Erin Hamilton's Dissertation Defense

Event Date: 
Friday, September 14, 2018, 9:15 am


Positive Sustainable Built Environments: The Cognitive and Behavioral Affordances of Environmentally Responsible Behavior in Green Residence Halls 



Prof. Ray De Young



A changing climate and global resource degradation have prompted technological innovations that reduce greenhouse gas emissions and are responsive to local ecological conditions. Green buildings that minimize the environmental impacts of the construction process and ongoing maintenance of the built environment, have been praised for their resource efficiency, design innovation, and benefits to building occupants. Increasingly, a growing body of literature has begun to examine the mutually beneficial relationships between sustainable architecture and building occupants. In addition to the well-documented benefits of inhabiting green buildings, the environmentally responsible behaviors (ERBs) of building occupants are worthy of examination. As a counterbalance to the dominant narrative in the green building industry that frames the building occupant as a potential energy liability, this research adopts a hopeful perspective on human behavior. Human behavior, though a significant contributor to global climate change, can also be part of the solution. This dissertation asserts that the situational context of green buildings may be designed to support the ERBs of building occupants.

Much of the current research examining occupant ERBs in green buildings has focused exclusively on educational buildings, or buildings designed with a pedagogical intent (e.g., schools, museums, libraries). Less is known about how occupants learn about issues of sustainability and adopt environmental behaviors in buildings that are not designed to teach. This dissertation focuses on the environmental behaviors emerging from the informal relationships between undergraduate students and their on-campus residence halls, asking how buildings support or undermine the ERBs of building occupants in green and non-green buildings over time.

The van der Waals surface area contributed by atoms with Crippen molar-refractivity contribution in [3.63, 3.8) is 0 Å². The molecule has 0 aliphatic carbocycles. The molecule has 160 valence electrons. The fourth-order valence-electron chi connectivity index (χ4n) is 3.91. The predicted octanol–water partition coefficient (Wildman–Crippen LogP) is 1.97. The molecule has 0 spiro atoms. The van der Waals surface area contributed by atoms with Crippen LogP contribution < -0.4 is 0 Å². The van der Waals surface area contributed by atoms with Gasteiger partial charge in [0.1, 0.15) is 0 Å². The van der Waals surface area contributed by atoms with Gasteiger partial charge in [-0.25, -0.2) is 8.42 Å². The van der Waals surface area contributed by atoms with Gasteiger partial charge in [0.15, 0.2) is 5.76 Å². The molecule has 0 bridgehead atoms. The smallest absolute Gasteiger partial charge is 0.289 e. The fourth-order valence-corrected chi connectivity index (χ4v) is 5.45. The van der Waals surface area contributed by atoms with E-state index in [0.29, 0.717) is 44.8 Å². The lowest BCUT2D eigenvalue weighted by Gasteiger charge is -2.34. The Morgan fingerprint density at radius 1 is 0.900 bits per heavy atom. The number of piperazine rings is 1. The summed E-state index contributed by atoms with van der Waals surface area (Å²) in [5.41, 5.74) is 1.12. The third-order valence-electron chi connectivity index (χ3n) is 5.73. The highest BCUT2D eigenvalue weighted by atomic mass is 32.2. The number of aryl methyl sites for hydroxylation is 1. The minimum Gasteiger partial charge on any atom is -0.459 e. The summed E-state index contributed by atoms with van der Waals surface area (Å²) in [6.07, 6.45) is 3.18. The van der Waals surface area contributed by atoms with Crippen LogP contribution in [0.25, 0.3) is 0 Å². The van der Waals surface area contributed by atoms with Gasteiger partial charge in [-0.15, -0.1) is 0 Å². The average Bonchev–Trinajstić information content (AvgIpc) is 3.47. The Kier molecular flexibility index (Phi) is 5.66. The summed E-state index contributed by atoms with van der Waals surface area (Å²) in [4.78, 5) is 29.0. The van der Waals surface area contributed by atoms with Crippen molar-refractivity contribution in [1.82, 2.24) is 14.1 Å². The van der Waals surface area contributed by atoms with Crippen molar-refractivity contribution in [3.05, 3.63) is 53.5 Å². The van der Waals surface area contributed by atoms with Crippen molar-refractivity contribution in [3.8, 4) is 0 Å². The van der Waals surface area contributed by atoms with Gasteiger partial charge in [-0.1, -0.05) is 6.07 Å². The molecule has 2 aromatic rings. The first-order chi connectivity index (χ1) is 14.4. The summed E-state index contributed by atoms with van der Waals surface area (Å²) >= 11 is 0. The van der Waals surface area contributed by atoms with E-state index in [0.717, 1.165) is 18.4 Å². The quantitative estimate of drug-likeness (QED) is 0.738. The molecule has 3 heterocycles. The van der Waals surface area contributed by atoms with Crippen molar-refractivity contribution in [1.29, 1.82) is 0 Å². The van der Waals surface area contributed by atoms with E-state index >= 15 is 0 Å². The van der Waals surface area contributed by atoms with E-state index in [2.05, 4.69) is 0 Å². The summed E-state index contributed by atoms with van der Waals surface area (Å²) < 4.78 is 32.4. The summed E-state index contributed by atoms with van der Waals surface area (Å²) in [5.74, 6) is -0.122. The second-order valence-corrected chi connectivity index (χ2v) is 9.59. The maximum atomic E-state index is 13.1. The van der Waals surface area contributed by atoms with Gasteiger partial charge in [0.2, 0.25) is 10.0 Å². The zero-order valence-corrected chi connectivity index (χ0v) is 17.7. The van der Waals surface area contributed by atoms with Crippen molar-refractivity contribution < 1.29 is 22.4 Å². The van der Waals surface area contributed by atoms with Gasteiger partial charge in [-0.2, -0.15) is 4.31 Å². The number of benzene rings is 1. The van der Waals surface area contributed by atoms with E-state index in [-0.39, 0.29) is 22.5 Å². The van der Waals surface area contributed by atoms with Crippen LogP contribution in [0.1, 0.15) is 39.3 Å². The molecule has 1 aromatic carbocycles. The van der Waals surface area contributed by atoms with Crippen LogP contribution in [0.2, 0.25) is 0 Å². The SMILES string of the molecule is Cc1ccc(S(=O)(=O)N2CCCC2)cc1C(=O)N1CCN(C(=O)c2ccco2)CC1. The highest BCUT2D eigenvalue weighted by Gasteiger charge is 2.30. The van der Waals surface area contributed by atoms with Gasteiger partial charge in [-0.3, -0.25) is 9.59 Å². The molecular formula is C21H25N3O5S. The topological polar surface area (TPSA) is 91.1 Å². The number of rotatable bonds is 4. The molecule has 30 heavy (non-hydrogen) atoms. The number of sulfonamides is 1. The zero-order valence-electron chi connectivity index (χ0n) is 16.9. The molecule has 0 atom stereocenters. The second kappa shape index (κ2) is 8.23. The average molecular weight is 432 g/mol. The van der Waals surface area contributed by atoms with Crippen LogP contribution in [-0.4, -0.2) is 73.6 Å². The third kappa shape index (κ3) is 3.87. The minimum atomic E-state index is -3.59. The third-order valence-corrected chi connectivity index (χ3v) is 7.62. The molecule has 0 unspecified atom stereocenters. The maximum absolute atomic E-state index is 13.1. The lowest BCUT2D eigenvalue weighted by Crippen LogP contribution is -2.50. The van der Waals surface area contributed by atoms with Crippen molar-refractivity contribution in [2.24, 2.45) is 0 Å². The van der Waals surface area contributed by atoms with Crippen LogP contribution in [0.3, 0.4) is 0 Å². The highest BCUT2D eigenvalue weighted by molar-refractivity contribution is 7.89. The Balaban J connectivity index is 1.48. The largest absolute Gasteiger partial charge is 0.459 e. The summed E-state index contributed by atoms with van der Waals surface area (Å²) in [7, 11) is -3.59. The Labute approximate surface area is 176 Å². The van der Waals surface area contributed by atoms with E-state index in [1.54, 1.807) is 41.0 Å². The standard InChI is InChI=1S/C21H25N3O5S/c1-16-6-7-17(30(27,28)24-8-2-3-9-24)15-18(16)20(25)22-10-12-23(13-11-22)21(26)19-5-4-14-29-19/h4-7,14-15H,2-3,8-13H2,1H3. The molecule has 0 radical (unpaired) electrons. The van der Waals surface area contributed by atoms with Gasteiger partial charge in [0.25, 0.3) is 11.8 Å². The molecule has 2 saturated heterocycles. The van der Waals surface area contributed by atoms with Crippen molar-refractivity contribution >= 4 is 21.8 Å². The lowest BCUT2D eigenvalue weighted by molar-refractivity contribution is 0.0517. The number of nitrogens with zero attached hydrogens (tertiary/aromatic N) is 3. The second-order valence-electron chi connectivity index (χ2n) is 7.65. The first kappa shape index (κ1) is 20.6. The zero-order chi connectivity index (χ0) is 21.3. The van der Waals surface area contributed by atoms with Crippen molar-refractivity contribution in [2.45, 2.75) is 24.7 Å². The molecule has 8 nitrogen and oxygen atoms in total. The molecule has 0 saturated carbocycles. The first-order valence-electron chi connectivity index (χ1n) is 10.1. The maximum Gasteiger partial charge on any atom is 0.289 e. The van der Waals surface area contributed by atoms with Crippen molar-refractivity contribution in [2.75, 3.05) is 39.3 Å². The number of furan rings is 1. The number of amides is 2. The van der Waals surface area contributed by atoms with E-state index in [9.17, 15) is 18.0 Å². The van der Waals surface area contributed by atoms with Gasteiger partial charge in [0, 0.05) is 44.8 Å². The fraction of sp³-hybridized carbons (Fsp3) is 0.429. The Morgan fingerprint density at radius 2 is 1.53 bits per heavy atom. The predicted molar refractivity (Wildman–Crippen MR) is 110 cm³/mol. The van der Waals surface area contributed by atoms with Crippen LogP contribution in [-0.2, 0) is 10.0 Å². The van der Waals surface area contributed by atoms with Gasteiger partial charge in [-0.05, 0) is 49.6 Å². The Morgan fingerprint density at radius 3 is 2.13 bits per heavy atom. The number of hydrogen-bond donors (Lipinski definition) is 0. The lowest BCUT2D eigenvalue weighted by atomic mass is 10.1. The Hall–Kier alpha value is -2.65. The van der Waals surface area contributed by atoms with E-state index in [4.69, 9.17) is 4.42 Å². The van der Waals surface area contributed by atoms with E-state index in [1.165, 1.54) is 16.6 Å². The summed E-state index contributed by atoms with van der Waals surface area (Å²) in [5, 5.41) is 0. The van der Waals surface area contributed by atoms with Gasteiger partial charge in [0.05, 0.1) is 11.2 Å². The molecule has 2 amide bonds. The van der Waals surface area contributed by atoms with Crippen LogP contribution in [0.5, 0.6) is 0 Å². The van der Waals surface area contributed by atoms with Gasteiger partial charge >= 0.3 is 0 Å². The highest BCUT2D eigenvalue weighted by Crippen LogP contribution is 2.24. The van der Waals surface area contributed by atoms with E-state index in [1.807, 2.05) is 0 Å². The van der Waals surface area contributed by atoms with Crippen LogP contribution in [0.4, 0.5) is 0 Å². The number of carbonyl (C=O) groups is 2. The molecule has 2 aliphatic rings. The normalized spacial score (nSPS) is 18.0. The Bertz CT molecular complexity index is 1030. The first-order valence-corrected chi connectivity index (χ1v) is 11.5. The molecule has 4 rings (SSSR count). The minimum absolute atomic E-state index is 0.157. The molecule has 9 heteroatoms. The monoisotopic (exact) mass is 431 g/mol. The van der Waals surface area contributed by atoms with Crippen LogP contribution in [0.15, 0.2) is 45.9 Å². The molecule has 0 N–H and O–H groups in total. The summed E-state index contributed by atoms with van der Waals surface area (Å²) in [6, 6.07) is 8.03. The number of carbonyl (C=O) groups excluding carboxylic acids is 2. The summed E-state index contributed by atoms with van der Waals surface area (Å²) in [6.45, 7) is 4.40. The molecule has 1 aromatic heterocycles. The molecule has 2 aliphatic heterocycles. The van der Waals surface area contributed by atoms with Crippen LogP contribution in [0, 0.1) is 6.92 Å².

This dissertation develops and tests a theoretical model for understanding how buildings may support occupant ERBs. The Positive Sustainable Built Environments (PSBE) model is composed of three principle domains: Prime, Permit, and Invite. Collectively, the three components of the PSBE model suggest that a building 1) may prepare occupants to participate in ERBs through the restoration of their mental resources and/or by communicating a sustainable ethos, 2) may allow building occupants to control aspects of their interior environments related to their own energy and resource consumption, and 3) will encourage occupants to engage in ERBs through building features that implement a variety of behavioral intervention strategies.

Occupant ERBs were measured over the course of one academic year through an online survey conducted with the first-time residents of six undergraduate residence halls. While many studies have explored the effectiveness of environmental behavior change intervention strategies with undergraduate students, very little research has examined the pre-existing psychological dimensions and the situational context of green buildings that influence students’ environmental behaviors.

The results of the linear mixed-effects regression analyses revealed no significant relationship between occupying a green residence hall and students’ ERBs. However, a further analysis of specific building characteristics, analyzed according to the PSBE model, suggest strong support for two of the three domains. The Prime and Invite domains were found to positively support occupant ERBs, regardless of the greenness of the residence hall. Additionally, several personal characteristics (e.g., Biospheric values, Environmental Concern, Technology motive, and Egoistic values) were found to significantly impact students’ ERBs. Results are discussed in light of implications for designers seeking to harness the existing environmental inclinations of college students and to adapt the physical and informational environments of residence halls to better support environmentally responsible behavior.


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